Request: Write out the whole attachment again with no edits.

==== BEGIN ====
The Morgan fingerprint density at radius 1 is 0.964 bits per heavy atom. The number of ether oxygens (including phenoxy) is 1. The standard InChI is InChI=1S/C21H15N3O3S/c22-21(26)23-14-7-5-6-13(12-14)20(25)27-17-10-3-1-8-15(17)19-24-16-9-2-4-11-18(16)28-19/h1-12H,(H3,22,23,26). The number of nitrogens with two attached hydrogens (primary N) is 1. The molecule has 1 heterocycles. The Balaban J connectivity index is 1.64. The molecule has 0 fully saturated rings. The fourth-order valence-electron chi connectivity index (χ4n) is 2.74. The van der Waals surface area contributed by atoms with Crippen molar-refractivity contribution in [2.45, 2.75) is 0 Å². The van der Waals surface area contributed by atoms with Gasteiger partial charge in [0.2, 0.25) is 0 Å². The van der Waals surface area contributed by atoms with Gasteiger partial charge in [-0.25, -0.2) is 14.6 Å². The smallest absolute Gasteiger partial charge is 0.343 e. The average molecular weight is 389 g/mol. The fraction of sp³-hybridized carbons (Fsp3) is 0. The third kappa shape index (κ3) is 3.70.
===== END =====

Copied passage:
The Morgan fingerprint density at radius 1 is 0.964 bits per heavy atom. The number of ether oxygens (including phenoxy) is 1. The standard InChI is InChI=1S/C21H15N3O3S/c22-21(26)23-14-7-5-6-13(12-14)20(25)27-17-10-3-1-8-15(17)19-24-16-9-2-4-11-18(16)28-19/h1-12H,(H3,22,23,26). The number of nitrogens with two attached hydrogens (primary N) is 1. The molecule has 1 heterocycles. The Balaban J connectivity index is 1.64. The molecule has 0 fully saturated rings. The fourth-order valence-electron chi connectivity index (χ4n) is 2.74. The van der Waals surface area contributed by atoms with Crippen molar-refractivity contribution in [2.45, 2.75) is 0 Å². The van der Waals surface area contributed by atoms with Gasteiger partial charge in [0.2, 0.25) is 0 Å². The van der Waals surface area contributed by atoms with Gasteiger partial charge in [-0.25, -0.2) is 14.6 Å². The smallest absolute Gasteiger partial charge is 0.343 e. The average molecular weight is 389 g/mol. The fraction of sp³-hybridized carbons (Fsp3) is 0. The third kappa shape index (κ3) is 3.70.